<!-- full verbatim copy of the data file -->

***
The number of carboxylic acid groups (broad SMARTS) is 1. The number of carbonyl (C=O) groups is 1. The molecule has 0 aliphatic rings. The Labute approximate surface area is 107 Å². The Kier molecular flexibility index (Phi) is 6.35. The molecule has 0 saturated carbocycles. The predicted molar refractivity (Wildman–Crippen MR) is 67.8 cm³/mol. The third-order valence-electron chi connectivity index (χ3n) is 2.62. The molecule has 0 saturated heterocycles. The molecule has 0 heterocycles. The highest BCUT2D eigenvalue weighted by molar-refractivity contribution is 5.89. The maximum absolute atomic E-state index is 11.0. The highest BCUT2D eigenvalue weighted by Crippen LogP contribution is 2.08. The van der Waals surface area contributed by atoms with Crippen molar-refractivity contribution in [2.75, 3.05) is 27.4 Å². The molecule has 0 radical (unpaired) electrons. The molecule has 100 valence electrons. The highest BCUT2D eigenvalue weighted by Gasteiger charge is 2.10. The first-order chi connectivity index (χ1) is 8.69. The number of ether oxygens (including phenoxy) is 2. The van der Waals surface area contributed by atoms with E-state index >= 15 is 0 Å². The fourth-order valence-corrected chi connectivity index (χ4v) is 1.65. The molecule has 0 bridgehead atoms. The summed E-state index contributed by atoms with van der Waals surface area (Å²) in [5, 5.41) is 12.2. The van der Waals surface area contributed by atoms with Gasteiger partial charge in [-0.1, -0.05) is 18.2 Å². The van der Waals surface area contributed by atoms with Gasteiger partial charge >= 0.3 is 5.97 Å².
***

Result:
The number of carboxylic acid groups (broad SMARTS) is 1. The number of carbonyl (C=O) groups is 1. The molecule has 0 aliphatic rings. The Labute approximate surface area is 107 Å². The Kier molecular flexibility index (Phi) is 6.35. The molecule has 0 saturated carbocycles. The predicted molar refractivity (Wildman–Crippen MR) is 67.8 cm³/mol. The third-order valence-electron chi connectivity index (χ3n) is 2.62. The molecule has 0 saturated heterocycles. The molecule has 0 heterocycles. The highest BCUT2D eigenvalue weighted by molar-refractivity contribution is 5.89. The maximum absolute atomic E-state index is 11.0. The highest BCUT2D eigenvalue weighted by Crippen LogP contribution is 2.08. The van der Waals surface area contributed by atoms with Crippen molar-refractivity contribution in [2.75, 3.05) is 27.4 Å². The molecule has 0 radical (unpaired) electrons. The molecule has 100 valence electrons. The highest BCUT2D eigenvalue weighted by Gasteiger charge is 2.10. The first-order chi connectivity index (χ1) is 8.69. The number of ether oxygens (including phenoxy) is 2. The van der Waals surface area contributed by atoms with E-state index >= 15 is 0 Å². The fourth-order valence-corrected chi connectivity index (χ4v) is 1.65. The molecule has 0 bridgehead atoms. The summed E-state index contributed by atoms with van der Waals surface area (Å²) in [5, 5.41) is 12.2. The van der Waals surface area contributed by atoms with Gasteiger partial charge in [-0.1, -0.05) is 18.2 Å². The van der Waals surface area contributed by atoms with Gasteiger partial charge >= 0.3 is 5.97 Å².